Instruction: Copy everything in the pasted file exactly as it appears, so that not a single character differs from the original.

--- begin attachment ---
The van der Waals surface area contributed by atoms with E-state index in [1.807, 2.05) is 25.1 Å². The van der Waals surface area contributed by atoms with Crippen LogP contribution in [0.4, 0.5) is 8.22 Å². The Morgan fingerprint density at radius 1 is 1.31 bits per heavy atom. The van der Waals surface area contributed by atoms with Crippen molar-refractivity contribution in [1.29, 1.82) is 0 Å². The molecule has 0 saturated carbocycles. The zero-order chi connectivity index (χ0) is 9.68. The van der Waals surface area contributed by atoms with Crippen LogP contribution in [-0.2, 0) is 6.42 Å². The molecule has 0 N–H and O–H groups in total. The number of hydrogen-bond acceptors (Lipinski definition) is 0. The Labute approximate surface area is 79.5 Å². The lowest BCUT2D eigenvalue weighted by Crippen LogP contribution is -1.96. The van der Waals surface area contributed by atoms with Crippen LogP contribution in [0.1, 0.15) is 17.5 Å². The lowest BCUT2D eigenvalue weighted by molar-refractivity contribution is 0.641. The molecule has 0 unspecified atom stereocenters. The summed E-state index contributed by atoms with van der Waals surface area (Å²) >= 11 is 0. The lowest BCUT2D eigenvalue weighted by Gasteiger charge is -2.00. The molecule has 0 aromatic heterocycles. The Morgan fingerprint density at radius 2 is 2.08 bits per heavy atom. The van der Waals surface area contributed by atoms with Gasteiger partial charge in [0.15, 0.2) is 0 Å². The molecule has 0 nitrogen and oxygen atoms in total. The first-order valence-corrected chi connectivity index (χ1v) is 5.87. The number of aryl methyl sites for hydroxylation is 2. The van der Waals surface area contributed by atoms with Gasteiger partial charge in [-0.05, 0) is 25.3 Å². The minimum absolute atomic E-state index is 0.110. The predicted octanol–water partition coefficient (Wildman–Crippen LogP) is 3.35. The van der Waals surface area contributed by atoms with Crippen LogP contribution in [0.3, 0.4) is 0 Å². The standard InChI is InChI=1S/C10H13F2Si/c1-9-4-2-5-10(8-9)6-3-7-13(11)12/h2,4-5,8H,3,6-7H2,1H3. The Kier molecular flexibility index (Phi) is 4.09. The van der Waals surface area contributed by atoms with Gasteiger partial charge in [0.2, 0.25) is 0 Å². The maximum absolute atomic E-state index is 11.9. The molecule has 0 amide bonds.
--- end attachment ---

The van der Waals surface area contributed by atoms with E-state index in [1.807, 2.05) is 25.1 Å². The van der Waals surface area contributed by atoms with Crippen LogP contribution in [0.4, 0.5) is 8.22 Å². The Morgan fingerprint density at radius 1 is 1.31 bits per heavy atom. The van der Waals surface area contributed by atoms with Crippen molar-refractivity contribution in [1.29, 1.82) is 0 Å². The molecule has 0 saturated carbocycles. The zero-order chi connectivity index (χ0) is 9.68. The van der Waals surface area contributed by atoms with Crippen LogP contribution in [-0.2, 0) is 6.42 Å². The molecule has 0 N–H and O–H groups in total. The number of hydrogen-bond acceptors (Lipinski definition) is 0. The Labute approximate surface area is 79.5 Å². The lowest BCUT2D eigenvalue weighted by Crippen LogP contribution is -1.96. The van der Waals surface area contributed by atoms with Crippen LogP contribution in [0.1, 0.15) is 17.5 Å². The lowest BCUT2D eigenvalue weighted by molar-refractivity contribution is 0.641. The molecule has 0 unspecified atom stereocenters. The summed E-state index contributed by atoms with van der Waals surface area (Å²) >= 11 is 0. The lowest BCUT2D eigenvalue weighted by Gasteiger charge is -2.00. The molecule has 0 aromatic heterocycles. The Morgan fingerprint density at radius 2 is 2.08 bits per heavy atom. The van der Waals surface area contributed by atoms with Gasteiger partial charge in [0.15, 0.2) is 0 Å². The molecule has 0 nitrogen and oxygen atoms in total. The first-order valence-corrected chi connectivity index (χ1v) is 5.87. The number of aryl methyl sites for hydroxylation is 2. The van der Waals surface area contributed by atoms with Gasteiger partial charge in [-0.05, 0) is 25.3 Å². The minimum absolute atomic E-state index is 0.110. The predicted octanol–water partition coefficient (Wildman–Crippen LogP) is 3.35. The van der Waals surface area contributed by atoms with Crippen LogP contribution in [0.3, 0.4) is 0 Å². The standard InChI is InChI=1S/C10H13F2Si/c1-9-4-2-5-10(8-9)6-3-7-13(11)12/h2,4-5,8H,3,6-7H2,1H3. The Kier molecular flexibility index (Phi) is 4.09. The van der Waals surface area contributed by atoms with Gasteiger partial charge in [0.2, 0.25) is 0 Å². The maximum absolute atomic E-state index is 11.9. The molecule has 0 amide bonds.